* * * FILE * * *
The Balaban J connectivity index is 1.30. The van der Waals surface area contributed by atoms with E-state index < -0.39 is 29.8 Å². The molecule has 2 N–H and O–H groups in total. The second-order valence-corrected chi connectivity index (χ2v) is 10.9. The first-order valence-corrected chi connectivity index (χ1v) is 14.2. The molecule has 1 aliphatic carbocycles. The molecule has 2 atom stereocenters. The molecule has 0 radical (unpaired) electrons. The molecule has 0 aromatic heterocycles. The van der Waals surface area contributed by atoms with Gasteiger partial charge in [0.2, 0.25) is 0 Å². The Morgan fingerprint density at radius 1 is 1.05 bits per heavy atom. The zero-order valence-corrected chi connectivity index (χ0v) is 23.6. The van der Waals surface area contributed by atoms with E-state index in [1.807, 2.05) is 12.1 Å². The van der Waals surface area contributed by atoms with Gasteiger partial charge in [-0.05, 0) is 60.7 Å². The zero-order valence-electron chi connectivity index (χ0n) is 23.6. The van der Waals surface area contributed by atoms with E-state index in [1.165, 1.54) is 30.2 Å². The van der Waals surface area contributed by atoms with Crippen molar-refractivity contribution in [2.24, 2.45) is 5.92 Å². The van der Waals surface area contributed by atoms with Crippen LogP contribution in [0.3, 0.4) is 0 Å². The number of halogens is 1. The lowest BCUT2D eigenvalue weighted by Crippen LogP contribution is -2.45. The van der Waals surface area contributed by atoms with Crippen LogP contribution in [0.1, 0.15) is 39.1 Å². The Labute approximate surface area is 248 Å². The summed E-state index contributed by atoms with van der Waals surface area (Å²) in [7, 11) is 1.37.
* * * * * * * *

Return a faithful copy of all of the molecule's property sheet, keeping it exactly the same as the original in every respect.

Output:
The Balaban J connectivity index is 1.30. The van der Waals surface area contributed by atoms with E-state index < -0.39 is 29.8 Å². The molecule has 2 N–H and O–H groups in total. The second-order valence-corrected chi connectivity index (χ2v) is 10.9. The first-order valence-corrected chi connectivity index (χ1v) is 14.2. The molecule has 1 aliphatic carbocycles. The molecule has 2 atom stereocenters. The molecule has 0 radical (unpaired) electrons. The molecule has 0 aromatic heterocycles. The van der Waals surface area contributed by atoms with Gasteiger partial charge in [0.2, 0.25) is 0 Å². The Morgan fingerprint density at radius 1 is 1.05 bits per heavy atom. The zero-order valence-corrected chi connectivity index (χ0v) is 23.6. The van der Waals surface area contributed by atoms with E-state index in [1.807, 2.05) is 12.1 Å². The van der Waals surface area contributed by atoms with Gasteiger partial charge in [-0.05, 0) is 60.7 Å². The zero-order valence-electron chi connectivity index (χ0n) is 23.6. The van der Waals surface area contributed by atoms with E-state index in [1.165, 1.54) is 30.2 Å². The van der Waals surface area contributed by atoms with Crippen molar-refractivity contribution in [2.24, 2.45) is 5.92 Å². The van der Waals surface area contributed by atoms with Crippen LogP contribution in [0.3, 0.4) is 0 Å². The number of halogens is 1. The lowest BCUT2D eigenvalue weighted by Crippen LogP contribution is -2.45. The van der Waals surface area contributed by atoms with Crippen LogP contribution in [0.1, 0.15) is 39.1 Å². The Labute approximate surface area is 248 Å². The summed E-state index contributed by atoms with van der Waals surface area (Å²) in [7, 11) is 1.37.